In some cases, parties will appoint their own experts to produce expert opinions without the court’s prior permission. In this situation, the opposing party will usually dispute the qualifications of the expert. It will be subject to the court’s discretion whether or not to accept the opinions made by an expert appointed by one of the parties.
Article 30 of the TFTA stipulates that an enterprise that violates any of the provisions of the TFTA and thereby infringes upon the rights and interests of another shall be liable for damages arising therefrom. The amount of damages shall be assessed on the basis of actual injury suffered by the victim(s), and then, in practice, the court can possibly take the following factors into consideration:
Under Article 31.1 of the TFTA, courts may grant enhanced damages if the victim (plaintiff) has established that the infringer (defendant) committed the violation wilfully. In these circumstances, the court has the discretion to treble the amount of the victim’s established loss.
The TFTA does not expressly provide for a pass-on defence. Taiwan's courts have not yet directly addressed whether a pass-on defence will be viable when considering the amount of damages.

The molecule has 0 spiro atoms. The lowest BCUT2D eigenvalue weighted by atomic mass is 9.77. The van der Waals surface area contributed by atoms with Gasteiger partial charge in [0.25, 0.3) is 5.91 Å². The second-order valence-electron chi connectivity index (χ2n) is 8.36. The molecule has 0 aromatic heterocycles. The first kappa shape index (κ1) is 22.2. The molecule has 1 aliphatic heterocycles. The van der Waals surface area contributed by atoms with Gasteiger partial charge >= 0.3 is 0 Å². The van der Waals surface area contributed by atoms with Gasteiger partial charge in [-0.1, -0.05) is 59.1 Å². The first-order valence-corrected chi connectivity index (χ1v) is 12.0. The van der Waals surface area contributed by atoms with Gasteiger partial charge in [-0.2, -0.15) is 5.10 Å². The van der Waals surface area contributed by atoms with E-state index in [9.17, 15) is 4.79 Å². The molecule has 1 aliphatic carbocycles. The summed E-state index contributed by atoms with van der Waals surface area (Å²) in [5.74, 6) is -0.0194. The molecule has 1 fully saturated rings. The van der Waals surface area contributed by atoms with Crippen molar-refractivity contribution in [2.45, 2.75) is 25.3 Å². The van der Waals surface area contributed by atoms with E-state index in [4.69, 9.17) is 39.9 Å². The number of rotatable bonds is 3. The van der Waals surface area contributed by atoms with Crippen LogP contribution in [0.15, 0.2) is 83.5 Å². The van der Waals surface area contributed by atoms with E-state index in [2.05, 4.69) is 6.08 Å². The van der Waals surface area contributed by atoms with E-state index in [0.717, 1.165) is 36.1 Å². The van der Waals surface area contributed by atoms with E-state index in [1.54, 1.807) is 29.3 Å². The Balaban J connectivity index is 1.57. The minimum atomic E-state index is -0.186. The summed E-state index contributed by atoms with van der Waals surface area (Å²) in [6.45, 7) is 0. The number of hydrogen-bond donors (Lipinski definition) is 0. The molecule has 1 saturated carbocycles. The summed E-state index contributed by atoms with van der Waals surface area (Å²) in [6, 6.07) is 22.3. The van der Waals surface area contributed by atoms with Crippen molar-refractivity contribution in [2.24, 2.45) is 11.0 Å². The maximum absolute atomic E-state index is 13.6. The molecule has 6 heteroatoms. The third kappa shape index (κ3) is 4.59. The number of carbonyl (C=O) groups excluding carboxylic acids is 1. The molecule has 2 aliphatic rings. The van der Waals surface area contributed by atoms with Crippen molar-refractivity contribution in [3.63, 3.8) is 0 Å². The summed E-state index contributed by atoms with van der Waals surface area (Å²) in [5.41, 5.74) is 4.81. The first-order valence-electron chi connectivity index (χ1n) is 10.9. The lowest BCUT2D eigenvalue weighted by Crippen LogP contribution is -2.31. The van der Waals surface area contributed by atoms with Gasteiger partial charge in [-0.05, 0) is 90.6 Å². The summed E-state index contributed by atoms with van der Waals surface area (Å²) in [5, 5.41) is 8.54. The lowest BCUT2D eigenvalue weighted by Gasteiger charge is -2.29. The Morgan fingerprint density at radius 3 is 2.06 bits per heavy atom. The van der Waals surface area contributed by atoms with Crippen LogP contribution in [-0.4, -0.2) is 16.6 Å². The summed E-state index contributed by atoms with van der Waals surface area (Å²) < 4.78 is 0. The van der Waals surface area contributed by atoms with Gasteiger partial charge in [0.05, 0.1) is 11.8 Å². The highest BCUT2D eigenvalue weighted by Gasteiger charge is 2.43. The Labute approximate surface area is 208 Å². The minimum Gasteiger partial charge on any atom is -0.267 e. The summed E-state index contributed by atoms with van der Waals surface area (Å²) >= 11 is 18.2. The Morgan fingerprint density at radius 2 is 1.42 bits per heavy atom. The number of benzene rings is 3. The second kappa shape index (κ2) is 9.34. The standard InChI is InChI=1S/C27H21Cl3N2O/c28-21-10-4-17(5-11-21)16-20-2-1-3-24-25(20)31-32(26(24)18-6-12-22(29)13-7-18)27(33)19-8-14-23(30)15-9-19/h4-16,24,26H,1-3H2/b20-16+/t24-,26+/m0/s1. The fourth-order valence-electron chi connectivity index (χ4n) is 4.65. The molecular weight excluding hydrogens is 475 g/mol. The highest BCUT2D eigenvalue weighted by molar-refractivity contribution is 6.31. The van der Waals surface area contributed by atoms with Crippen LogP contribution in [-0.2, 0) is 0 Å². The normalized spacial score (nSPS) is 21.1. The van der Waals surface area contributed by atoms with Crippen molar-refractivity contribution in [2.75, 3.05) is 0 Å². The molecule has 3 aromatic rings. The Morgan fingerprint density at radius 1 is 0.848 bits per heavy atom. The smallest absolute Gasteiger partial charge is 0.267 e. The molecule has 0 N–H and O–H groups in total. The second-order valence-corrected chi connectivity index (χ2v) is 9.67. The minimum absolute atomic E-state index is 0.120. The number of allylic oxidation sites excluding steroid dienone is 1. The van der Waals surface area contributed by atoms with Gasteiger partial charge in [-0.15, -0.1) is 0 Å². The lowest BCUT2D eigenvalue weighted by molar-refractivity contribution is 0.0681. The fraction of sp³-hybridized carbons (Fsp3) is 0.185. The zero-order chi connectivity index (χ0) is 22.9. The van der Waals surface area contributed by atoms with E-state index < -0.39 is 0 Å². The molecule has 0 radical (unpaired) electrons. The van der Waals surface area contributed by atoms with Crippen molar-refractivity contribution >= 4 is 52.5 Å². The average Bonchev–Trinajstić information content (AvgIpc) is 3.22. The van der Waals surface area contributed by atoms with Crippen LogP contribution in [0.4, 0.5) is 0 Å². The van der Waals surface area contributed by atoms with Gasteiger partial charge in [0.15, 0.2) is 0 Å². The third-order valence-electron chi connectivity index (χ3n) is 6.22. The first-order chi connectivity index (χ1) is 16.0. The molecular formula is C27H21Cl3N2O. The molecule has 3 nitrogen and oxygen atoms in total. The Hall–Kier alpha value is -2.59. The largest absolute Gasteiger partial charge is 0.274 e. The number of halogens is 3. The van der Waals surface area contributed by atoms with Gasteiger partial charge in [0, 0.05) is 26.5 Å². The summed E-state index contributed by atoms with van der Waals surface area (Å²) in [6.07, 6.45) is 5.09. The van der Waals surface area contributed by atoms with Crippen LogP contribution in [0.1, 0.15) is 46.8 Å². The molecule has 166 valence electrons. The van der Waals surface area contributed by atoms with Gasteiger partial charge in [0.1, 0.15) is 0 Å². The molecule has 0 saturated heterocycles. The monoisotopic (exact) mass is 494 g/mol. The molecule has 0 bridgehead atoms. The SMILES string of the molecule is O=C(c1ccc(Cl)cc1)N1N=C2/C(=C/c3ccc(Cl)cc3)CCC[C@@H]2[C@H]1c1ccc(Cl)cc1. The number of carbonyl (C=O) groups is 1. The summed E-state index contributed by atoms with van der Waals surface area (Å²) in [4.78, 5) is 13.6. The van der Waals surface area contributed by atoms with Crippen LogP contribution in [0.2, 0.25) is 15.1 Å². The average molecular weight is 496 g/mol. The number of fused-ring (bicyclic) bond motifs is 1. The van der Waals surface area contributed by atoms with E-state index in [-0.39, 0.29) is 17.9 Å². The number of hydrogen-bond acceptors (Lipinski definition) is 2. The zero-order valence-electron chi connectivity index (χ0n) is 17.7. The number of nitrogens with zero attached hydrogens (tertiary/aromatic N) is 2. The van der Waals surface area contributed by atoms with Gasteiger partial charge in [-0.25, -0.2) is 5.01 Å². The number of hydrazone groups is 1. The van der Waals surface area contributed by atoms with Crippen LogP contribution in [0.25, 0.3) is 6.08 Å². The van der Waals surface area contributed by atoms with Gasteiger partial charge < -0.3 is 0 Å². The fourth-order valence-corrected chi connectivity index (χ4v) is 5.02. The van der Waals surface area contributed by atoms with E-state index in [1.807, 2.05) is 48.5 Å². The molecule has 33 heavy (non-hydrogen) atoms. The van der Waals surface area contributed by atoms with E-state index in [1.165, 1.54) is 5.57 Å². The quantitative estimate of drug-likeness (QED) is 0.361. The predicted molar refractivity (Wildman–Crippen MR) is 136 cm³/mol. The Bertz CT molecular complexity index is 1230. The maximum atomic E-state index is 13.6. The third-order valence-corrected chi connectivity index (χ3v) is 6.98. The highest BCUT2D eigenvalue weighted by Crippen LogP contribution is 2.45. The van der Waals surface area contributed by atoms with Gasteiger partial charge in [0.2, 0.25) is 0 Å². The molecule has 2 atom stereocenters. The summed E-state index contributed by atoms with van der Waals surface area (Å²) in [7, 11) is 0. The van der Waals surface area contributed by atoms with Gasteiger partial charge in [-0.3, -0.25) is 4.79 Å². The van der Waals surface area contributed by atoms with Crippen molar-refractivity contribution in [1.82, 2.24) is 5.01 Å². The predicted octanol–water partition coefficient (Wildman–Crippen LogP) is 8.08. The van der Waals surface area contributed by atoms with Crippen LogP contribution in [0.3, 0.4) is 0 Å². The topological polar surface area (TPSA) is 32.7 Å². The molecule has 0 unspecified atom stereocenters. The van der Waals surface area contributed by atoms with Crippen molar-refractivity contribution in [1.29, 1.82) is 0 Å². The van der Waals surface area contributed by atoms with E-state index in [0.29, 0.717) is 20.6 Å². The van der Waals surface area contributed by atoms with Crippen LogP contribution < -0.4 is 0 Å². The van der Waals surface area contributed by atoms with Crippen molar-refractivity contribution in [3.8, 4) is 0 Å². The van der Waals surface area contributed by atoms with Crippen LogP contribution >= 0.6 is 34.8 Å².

Pursuant to Article 203, Article 229 paragraph 2 and Article 233 paragraph 1 of Taiwan’s Civil Code, if an enterprise is found by courts to be liable for compensation of damages to the injured parties, the violating enterprise shall be held by the court to be liable for interest of 5% per annum from a designated date (usually the date that the defendant receives the copy of the plaintiff’s complaint) until the full settlement of the compensation.
Under Taiwanese law, when a tortious activity is committed with the involvement of multiple persons, then those persons will be held jointly and severally liable for the tortious activity.